Emotional healing and emotional thriving require us to listen to the message our emotions carry. Paying attention to the message will lead the way to releasing suppressed emotions. In other words, emotional freedom.

Katrin Den Elzen

Recovery, Renewal & Reflection                                                                                                                                                                                                                          

Making sense of change

How do you go about Emotional Healing?

 

Let’s say you have recognised that emotional healing is crucial to your wellbeing and a contented, peaceful life. But now you are faced with the million dollar question: how do you actually go about emotional healing.

The main reason why I want to share my personal story of the traumatic illness of my late husband and my own recovery from that loss and trauma is this: I would like to plant the seed in you that emotional healing is possible. I am not saying it’s easy or smooth or fast. But it is my hope that you might open the door to possibilities.

Today as I write this article I can say that I am happier within myself than I have ever been. This inner connectedness and fulfilment does not erase my pain of loss. But the pain of loss no longer erases my happiness. The two co-exist.

I feel so strongly about sharing my story of loss, recovery and emotional healing that I am writing a memoir about it. I believe that emotional wellbeing is possible, even after experiencing trauma. It is important to be aware though that emotional healing and wellbeing is not something that happens by accident. It is an art. Even the most talented artists don’t become masters without practice. Emotional wellbeing needs to be nurtured. It needs to be given attention and input.

There are steps that you can take to consciously bring contentment, fulfilment and joy as a state of being into your life. It’s a gradual process. Immediate change bit by bit. Also, remember, you don’t have to do it on your own. Emotional support is available. This may be through friends or a professional who is trained in being able to offer guidance, care and resources. When seeking emotional support from people that are close to you, be aware that your friends and family are emotionally connected to you. If they care about you deeply, your distress may cause them distress. Also, they bring their own set of beliefs and points of view to the situation you wish to resolve, and this may present a roadblock to your own recovery. This is not necessarily the case; it very much depends on the situation and the person. Friends can be an enormous support. You just need to be aware that they are not neutral towards the situation.

I had incredible emotional support from one girlfriend in particular. Whilst my husband was in hospital, almost every day, certainly every week dramatic and often traumatic incidences happened. Because he was locked in his body, unable to move  at all, so much started to go wrong with his body. His muscles began to contract wildly causing enormous pain. I was a layperson, without any medical knowledge. I would be given snippets of information from a registrar, then other information from a specialist and yet different info from a nurse. The most disheartening thing was the negativity from many doctors with which I was confronted, causing additional and unnecessary heartache.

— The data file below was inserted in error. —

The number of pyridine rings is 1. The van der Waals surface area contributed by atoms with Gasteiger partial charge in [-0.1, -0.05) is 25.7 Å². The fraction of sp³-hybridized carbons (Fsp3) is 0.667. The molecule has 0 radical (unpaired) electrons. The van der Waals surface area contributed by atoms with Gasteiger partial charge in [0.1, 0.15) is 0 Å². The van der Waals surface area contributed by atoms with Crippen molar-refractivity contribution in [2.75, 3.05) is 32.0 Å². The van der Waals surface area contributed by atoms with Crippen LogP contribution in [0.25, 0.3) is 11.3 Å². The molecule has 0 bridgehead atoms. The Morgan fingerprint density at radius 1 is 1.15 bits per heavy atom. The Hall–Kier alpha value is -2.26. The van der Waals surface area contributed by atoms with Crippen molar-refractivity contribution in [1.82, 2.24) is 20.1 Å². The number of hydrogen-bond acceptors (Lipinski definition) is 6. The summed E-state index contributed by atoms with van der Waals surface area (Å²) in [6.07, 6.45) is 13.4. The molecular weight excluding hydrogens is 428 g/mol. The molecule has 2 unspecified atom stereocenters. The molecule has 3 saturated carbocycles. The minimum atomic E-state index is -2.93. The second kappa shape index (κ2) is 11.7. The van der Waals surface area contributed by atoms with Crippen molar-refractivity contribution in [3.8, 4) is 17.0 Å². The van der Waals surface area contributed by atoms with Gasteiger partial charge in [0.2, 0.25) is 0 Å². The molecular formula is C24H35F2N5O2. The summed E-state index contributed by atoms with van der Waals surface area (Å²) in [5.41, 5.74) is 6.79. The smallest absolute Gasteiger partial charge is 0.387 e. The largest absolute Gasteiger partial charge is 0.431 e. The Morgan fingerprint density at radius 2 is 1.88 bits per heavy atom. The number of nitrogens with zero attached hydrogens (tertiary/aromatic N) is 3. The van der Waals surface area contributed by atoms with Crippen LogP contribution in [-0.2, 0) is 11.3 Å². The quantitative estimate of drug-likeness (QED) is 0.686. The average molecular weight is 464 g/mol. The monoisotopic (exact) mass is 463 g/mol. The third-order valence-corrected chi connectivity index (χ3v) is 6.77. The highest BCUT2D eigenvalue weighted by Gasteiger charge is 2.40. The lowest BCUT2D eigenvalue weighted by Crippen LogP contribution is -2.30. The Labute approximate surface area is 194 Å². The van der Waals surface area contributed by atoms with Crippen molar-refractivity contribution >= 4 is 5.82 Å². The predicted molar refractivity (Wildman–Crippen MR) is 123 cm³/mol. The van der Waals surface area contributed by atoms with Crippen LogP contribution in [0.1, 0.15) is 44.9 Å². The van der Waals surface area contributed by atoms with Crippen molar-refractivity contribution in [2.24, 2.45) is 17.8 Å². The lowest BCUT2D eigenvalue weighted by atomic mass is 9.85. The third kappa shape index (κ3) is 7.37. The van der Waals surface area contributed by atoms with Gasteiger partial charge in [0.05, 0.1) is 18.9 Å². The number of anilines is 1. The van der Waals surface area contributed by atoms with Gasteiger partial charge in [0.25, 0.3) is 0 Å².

Here is one of many incidences. My husband had a tracheostomy[i] as he could not breathe on his own. One day I was told that he could have the tube removed. This, I was informed, involved the physiotherapist slowly weaning him off the tracheostomy tube. The process was started. One morning, the registrar made a point to see me in order to tell me that he thought the removal of the tracheostomy tube was not going well and that I should know that “your husband may never have it removed”. This was extremely distressing as my husband’s transfer from the hospital to the rehabilitation clinic was conditional upon the removal of the tube. Otherwise – where would he go?? The thought of my husband living in an aged care facility at age 42 was too much to bear. No other facility offers rehabilitation such as highly specialised physiotherapy – and with it hope for any future quality of life. I was shattered and devastated by this news that he may never have it removed. Shortly after receiving this news, the physiotherapist informed me that the weaning process was going well. (Weaning refers to the process of learning to breathe without the tube). The tube was removed.

During these distressing times which occurred regularly and frequently over the nearly eight months that my husband was locked into his body I needed someone to talk to about my despair and shattered hope. I had never experienced despair in my life before. My girlfriend was always there to listen with incredible empathy. Not that many people have the gift to offer such a level of empathy. I was fortunate to have such a good friend who showed up for me in such a caring and supportive way.

I would like to share the tools how I personally recovered and healed from my trauma. There are tangible things you can do to address your emotional wounding. Here are 7 signposts to guide your way towards emotional healing and wellbeing.